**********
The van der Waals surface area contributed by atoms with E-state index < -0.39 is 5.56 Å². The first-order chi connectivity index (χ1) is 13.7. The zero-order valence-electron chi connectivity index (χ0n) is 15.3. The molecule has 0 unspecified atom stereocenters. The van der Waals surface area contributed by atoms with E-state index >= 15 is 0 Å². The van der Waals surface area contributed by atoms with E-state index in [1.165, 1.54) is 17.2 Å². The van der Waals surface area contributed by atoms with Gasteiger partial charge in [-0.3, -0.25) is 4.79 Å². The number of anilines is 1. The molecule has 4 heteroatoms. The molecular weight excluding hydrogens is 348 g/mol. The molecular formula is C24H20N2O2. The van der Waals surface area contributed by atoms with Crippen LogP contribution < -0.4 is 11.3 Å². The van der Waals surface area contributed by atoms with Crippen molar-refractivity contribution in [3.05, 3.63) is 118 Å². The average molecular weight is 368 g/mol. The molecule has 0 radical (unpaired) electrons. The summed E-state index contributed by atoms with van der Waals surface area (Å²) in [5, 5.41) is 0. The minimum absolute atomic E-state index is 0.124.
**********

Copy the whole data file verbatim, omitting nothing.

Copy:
The van der Waals surface area contributed by atoms with E-state index < -0.39 is 5.56 Å². The first-order chi connectivity index (χ1) is 13.7. The zero-order valence-electron chi connectivity index (χ0n) is 15.3. The molecule has 0 unspecified atom stereocenters. The van der Waals surface area contributed by atoms with E-state index >= 15 is 0 Å². The van der Waals surface area contributed by atoms with E-state index in [1.165, 1.54) is 17.2 Å². The van der Waals surface area contributed by atoms with Gasteiger partial charge in [-0.3, -0.25) is 4.79 Å². The number of anilines is 1. The molecule has 4 heteroatoms. The molecular weight excluding hydrogens is 348 g/mol. The molecular formula is C24H20N2O2. The van der Waals surface area contributed by atoms with Crippen LogP contribution < -0.4 is 11.3 Å². The van der Waals surface area contributed by atoms with Crippen molar-refractivity contribution in [3.05, 3.63) is 118 Å². The average molecular weight is 368 g/mol. The molecule has 0 radical (unpaired) electrons. The summed E-state index contributed by atoms with van der Waals surface area (Å²) in [5, 5.41) is 0. The minimum absolute atomic E-state index is 0.124.